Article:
Groups sue to stop Minnesota wolf hunt
By Josephine Marcotty
Two wildlife groups asked the state appeals court to block the hunt starting Nov. 3, arguing the DNR didn't seek adequate public input.
Two wildlife groups have asked a court to stop Minnesota's upcoming wolf hunt, arguing that state officials violated their own rules when they failed to give the public adequate chance to weigh in on the state's first managed wolf season.
The Center for Biological Diversity in Tucson, Ariz., a national group that fought successfully for years to prevent "delisting'' of wolves as an endangered species, and a local group called Howling for Wolves, which has launched a media and billboard campaign, asked the Minnesota Court of Appeals to block the hunt, which is to begin Nov. 3.
State officials declined to comment on the action. But in a statement, Department of Natural Resources Commissioner Tom Landwehr said: "The DNR recognizes there is a wide range of opinions toward wolf hunting and trapping, but all Minnesotans should know the DNR's primary wolf management goal is to ensure the long-term survival of the wolf. The DNR's conservative approach to this first season is based on sound conservation science and principles."
The hunt was approved by the Legislature earlier this year after removal of the Great Lakes gray wolf from the federal endangered species list in 2011.
The DNR plan calls for a quota of 400 animals between Nov. 3, when the deer hunting season starts, and Jan. 31. About 23,000 people from across the country applied for licenses, which will be handed out to 6,000 hunters via a lottery.
The DNR typically conducts public hearings and a comment period when making major new rules concerning the state's natural resources. But in this case it posted an anonymous survey on its website in July, seeking public reaction to proposed details of the hunt. At the time, state officials said the survey and the legislative process provided adequate opportunity for public input.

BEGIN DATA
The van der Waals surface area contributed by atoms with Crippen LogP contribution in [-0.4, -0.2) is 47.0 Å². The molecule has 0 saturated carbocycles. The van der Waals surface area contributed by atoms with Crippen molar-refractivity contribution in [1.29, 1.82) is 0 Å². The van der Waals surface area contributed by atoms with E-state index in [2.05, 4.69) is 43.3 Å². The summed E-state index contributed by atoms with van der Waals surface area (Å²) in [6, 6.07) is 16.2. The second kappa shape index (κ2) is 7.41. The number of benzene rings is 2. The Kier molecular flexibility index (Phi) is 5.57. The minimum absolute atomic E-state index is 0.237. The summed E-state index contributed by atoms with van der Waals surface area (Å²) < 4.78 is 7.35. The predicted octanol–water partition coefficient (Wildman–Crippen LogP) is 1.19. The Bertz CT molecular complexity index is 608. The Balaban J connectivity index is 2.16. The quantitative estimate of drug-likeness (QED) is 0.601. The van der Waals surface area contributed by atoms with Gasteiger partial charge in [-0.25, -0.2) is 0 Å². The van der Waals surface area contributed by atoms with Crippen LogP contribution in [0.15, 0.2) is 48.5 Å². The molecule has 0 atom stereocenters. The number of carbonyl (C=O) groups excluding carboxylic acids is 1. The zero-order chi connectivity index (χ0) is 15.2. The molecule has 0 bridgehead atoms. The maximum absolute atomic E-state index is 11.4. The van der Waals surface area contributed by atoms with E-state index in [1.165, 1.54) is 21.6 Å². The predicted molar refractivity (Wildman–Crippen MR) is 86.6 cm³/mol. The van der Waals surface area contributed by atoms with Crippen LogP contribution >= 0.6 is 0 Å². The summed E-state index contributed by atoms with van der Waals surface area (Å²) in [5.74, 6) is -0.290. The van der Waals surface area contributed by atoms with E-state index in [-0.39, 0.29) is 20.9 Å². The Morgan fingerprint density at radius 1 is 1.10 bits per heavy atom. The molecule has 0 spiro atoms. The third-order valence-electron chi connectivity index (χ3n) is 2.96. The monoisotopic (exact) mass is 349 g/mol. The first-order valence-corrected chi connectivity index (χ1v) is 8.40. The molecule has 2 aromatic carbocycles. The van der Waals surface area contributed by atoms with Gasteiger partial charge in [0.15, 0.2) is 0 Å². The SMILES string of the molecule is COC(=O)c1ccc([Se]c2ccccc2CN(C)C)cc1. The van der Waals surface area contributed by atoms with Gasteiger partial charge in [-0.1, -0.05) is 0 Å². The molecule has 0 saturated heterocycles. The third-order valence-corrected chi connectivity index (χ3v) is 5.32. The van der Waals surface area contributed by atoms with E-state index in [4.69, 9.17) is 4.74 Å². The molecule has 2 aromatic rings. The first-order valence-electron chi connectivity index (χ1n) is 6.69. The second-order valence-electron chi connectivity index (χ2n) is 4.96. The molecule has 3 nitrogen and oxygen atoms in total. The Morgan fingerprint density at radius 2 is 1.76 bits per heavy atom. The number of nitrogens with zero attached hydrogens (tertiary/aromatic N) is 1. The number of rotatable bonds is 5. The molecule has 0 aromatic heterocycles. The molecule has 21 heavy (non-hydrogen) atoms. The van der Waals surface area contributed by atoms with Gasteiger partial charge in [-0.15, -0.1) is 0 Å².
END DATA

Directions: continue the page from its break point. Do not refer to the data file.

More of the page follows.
But the survey showed that many people objected to the hunt. Of 7,351 responses, 5,809 people opposed it.
"The state rushed to issue wolf hunting and trapping rules without giving people a real chance to voice their opinions," said Collette Adkins Giese, a Minneapolis attorney with the center in Tuscon. "Especially considering the tremendous controversy around hunting and trapping of Minnesota's wolves, state officials should have followed the law carefully.''
Giese said the center put out an action alert to its members, including about 5,000 in Minnesota, asking them to respond to the DNR's survey, and many did.
Others also questioned the DNR's decision not to hold public hearings about the management of an animal that has always sparked controversy and emotion.
"I think the public process is so important on any controversial issue, and this would be included," said Nancy Gibson, co-founder of the International Wolf Center in Ely.
But Mark Johnson, executive director of the Minnesota Deer Hunters Association, said the public had plenty of opportunity for input. "They had a public process within the Legislature, and a public process with the DNR," he said.
The groups' petition also said the state violated its 2001 wolf management plan, which called for a five-year moratorium on hunting after the wolf was delisted by federal authorities. State wildlife officials said the delisting process took so long that the five-year moratorium was unnecessary.
The wolf population, about 3,000 in Minnesota, is healthy enough to withstand the loss of up to 400 animals, state officials said.
The Minnesota petition is among several legal challenges on wolf management pending in other states. The Center for Biological Diversity has notified the federal government that it intends to file suit to stop a Wyoming wolf hunt, which would reduce the population outside Yellowstone National Park to 100. It also has succeeded in winning an injunction in Oregon to stop the killing of wolves.
It was also part of a coalition of conservation groups that successfully sued to put the wolf back on the endangered species list in 2008 after the federal government failed to provide a process for public comment on the delisting.
Copyright © 2012 StarTribune.
This article originally appeared here.
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